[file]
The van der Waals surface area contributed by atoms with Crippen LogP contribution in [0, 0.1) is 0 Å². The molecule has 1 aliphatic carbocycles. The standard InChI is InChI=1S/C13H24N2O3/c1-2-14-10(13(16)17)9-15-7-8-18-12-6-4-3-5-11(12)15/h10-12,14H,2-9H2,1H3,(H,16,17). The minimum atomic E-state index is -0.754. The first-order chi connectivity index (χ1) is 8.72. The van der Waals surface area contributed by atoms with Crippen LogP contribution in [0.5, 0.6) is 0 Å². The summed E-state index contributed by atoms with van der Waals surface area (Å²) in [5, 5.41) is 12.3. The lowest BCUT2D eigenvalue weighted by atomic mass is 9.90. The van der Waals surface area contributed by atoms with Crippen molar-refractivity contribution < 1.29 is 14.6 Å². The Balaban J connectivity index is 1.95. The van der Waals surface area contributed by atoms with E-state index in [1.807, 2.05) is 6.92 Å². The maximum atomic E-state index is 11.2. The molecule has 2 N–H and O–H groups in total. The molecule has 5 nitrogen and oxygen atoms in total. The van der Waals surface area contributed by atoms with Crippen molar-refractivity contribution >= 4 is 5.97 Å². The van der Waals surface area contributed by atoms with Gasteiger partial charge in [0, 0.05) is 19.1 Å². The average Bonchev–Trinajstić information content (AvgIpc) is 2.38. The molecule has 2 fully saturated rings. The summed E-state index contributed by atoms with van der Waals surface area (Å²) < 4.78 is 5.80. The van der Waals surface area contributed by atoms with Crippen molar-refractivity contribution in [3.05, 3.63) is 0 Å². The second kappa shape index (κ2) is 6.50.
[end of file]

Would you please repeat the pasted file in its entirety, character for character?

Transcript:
The van der Waals surface area contributed by atoms with Crippen LogP contribution in [0, 0.1) is 0 Å². The molecule has 1 aliphatic carbocycles. The standard InChI is InChI=1S/C13H24N2O3/c1-2-14-10(13(16)17)9-15-7-8-18-12-6-4-3-5-11(12)15/h10-12,14H,2-9H2,1H3,(H,16,17). The minimum atomic E-state index is -0.754. The first-order chi connectivity index (χ1) is 8.72. The van der Waals surface area contributed by atoms with Crippen LogP contribution in [0.5, 0.6) is 0 Å². The summed E-state index contributed by atoms with van der Waals surface area (Å²) in [5, 5.41) is 12.3. The lowest BCUT2D eigenvalue weighted by atomic mass is 9.90. The van der Waals surface area contributed by atoms with Crippen molar-refractivity contribution < 1.29 is 14.6 Å². The Balaban J connectivity index is 1.95. The van der Waals surface area contributed by atoms with E-state index in [1.807, 2.05) is 6.92 Å². The maximum atomic E-state index is 11.2. The molecule has 2 N–H and O–H groups in total. The molecule has 5 nitrogen and oxygen atoms in total. The van der Waals surface area contributed by atoms with Crippen molar-refractivity contribution >= 4 is 5.97 Å². The van der Waals surface area contributed by atoms with Gasteiger partial charge in [0, 0.05) is 19.1 Å². The average Bonchev–Trinajstić information content (AvgIpc) is 2.38. The molecule has 2 fully saturated rings. The summed E-state index contributed by atoms with van der Waals surface area (Å²) < 4.78 is 5.80. The van der Waals surface area contributed by atoms with Crippen molar-refractivity contribution in [3.05, 3.63) is 0 Å². The second kappa shape index (κ2) is 6.50.